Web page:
I found it hard to belief that this is really all that is to embeddings, so I did some reading on the side and found this medium post to be helpful. It states:

An embedding is a mapping of a discrete — categorical — variable to a vector of continuous numbers. In the context of neural networks, embeddings are low-dimensional, learned continuous vector representations of discrete variables. Neural network embeddings are useful because they can reduce the dimensionality of categorical variables and meaningfully represent categories in the transformed space.

Neural network embeddings have 3 primary purposes:

  1. Finding nearest neighbors in the embedding space. These can be used to make recommendations based on user interests or cluster categories.
  2. As input to a machine learning model for a supervised task.
  3. For visualization of concepts and relations between categories.

So in summary, for me embeddings are learned, low-dimensional representations (compared to 1-hot encoded, anyway) of categorical variables. The big questions is how to learn these embeddings.

I know seem to get what Jeremey means - if a categorical variable has a certain feature, it will select (array-lookup) a row from the embedding matrix - the weights in the embedding matrix will be learned.

There is also a paper discussed on the embedding approach to the Rossmann challenge winning third place in the competition. and the corresponding code.

There is more discussion of this approach with a few tips:

3. Practical Advice

Throughout the lectures, there are quite a few pieces of practical advice. This is maybe the most important and valuable part of the course and something that is less present in other courses. Here are my most important take aways:

How to learn

You learn by (a) doing things and (b) explaining them, so

Generalization and Validation Sets

The most important question in machine learning is does it generalize, i.e. does a model trained on training data also perform well on data that it hasn't seen. To test this the most important idea in machine learning is to split the training data into a training set and a validation set. The training set is used to train the model, the validation set is used to test the trained model with the goal to see if the model performs well on data that it hasn't seen.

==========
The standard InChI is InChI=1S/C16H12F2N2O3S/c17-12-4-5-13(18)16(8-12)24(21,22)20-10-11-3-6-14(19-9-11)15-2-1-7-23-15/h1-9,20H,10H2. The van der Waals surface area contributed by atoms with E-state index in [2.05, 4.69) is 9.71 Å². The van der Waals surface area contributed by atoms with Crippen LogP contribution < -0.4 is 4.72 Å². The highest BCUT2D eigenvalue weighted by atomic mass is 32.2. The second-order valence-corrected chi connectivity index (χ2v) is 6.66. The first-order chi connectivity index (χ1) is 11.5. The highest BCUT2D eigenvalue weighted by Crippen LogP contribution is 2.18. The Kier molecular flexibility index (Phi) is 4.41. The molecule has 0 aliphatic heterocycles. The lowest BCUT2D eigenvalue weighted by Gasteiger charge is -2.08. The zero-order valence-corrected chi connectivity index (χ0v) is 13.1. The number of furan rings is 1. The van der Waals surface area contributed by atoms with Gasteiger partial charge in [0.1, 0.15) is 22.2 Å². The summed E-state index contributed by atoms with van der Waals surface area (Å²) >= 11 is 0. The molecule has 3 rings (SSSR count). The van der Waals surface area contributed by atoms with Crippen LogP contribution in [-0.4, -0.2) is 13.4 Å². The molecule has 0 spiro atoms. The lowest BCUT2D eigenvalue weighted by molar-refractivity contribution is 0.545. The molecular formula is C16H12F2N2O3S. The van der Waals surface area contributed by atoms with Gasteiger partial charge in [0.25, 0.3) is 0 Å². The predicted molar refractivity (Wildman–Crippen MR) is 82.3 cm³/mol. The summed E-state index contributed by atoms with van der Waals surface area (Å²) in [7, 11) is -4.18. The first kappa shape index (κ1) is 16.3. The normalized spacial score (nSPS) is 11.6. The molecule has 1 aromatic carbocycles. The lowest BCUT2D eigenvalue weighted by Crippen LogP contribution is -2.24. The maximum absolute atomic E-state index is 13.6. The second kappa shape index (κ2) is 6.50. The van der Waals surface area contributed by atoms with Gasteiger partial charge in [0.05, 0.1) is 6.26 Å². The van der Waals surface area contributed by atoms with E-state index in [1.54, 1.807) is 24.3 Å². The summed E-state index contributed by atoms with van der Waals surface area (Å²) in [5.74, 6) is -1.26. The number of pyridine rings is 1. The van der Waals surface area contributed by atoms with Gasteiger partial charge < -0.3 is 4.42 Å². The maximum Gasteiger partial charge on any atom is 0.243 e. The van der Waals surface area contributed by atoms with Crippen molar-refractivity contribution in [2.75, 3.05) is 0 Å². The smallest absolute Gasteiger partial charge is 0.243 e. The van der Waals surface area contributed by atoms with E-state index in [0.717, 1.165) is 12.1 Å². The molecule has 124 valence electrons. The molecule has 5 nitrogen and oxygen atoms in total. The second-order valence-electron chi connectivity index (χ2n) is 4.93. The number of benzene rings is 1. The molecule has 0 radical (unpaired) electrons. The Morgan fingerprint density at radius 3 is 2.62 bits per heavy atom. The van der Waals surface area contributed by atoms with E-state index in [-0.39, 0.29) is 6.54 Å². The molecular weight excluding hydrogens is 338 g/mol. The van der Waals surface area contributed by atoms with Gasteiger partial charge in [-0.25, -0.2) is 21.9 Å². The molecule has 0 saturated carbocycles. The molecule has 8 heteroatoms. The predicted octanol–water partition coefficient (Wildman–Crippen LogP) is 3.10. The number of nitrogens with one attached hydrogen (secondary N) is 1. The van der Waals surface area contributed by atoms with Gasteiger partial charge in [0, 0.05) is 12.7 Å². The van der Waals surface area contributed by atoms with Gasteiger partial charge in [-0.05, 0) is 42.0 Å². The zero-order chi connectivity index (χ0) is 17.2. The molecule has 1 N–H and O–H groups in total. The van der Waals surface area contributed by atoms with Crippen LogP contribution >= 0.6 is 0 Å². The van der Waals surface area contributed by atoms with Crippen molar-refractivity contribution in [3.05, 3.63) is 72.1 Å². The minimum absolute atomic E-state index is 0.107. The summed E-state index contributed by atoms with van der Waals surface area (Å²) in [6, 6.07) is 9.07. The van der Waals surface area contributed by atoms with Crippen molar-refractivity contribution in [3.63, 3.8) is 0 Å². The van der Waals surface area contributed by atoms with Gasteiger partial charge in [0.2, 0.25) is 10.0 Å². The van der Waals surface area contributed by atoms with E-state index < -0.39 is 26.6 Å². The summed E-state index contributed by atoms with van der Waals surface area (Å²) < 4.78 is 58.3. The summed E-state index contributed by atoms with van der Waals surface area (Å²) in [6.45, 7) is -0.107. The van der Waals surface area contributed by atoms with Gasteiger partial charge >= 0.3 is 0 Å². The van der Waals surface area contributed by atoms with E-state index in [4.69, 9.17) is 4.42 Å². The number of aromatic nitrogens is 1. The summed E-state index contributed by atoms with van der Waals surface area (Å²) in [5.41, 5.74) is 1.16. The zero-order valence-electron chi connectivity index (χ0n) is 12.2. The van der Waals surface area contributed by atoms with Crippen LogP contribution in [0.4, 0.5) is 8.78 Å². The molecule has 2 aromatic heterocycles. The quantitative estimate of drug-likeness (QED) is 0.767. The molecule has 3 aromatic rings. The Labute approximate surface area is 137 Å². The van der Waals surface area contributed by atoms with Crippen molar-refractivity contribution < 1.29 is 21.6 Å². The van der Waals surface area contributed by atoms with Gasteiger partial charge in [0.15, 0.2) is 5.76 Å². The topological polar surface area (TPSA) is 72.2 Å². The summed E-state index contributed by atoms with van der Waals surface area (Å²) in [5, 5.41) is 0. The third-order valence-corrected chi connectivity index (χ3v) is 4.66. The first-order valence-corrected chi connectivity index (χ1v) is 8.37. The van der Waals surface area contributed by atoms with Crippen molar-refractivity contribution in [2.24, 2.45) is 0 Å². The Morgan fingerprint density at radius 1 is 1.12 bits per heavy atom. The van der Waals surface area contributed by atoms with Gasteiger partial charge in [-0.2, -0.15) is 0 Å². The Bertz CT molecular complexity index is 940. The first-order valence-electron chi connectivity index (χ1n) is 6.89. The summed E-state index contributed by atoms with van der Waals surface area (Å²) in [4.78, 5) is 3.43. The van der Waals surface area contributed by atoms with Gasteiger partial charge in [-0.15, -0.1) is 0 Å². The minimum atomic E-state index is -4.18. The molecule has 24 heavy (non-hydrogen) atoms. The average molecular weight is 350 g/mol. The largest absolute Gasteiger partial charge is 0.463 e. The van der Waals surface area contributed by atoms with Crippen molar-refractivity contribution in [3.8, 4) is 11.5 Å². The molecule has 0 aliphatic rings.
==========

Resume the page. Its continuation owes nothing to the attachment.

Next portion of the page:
It is important that the validation set is differs from the test set in the same way as the future data that the model will work on differs from the training data. Therefore, randomly sampling the validation set from the training data maybe inadequate if the unseen data that the model will work on is not the same as the data that the training set is from. For example, if we want to predict store sales for the next six week, the validation set could be the last six weeks of the training data, not a random sample.

Another way to check in Kaggle competitions if the validation set is a good predictor of test set results is to plot the validiation and test set scores of different models on a scatter plot. They should fall (approximately) on a line, in this case the performance on the validation set is a good predictor of the performance on the test set.

One way to test if the validation / test set is different from the training set is to see if we can predict it: label data in the validation set with 1, data in the training set with 0 and train a classifier. Can the classifier predict what data is in the validation and what is in the training set? If so, which features does it use to predict this? Can we make the model independent of these features?

Subsample to go Fast

When exploring data, its imortant to keep things fast to be able to experiment interactively. Subsample the data if it is too large to make sure that things are fast and responsive.

Overparameterize, then Regularize

In classical statistics, people tried to use the smallest models possible in order go get better generalization results. According to Jeremy, in modern machine learning it is better to overparameterize (i.e. use a model with lots of parameters) and to use regularization to prevent overfitting.

4. NLP / Sentiment Analysis

To dip the toes into NLP, the last few lectures spent a bit of time doing sentiment analysis on an IMDB review dataset.

Tokenizing and the Term-Document Matrix

After loading the data, use scikit-learn's CountVectorizer to create a vectorizer to create a term-document matrix which is a matrix where the rows a documents (samples), the columns are terms (features) and the entries are how many times a term appears in a given document. This can be used for various ways of doing text classification.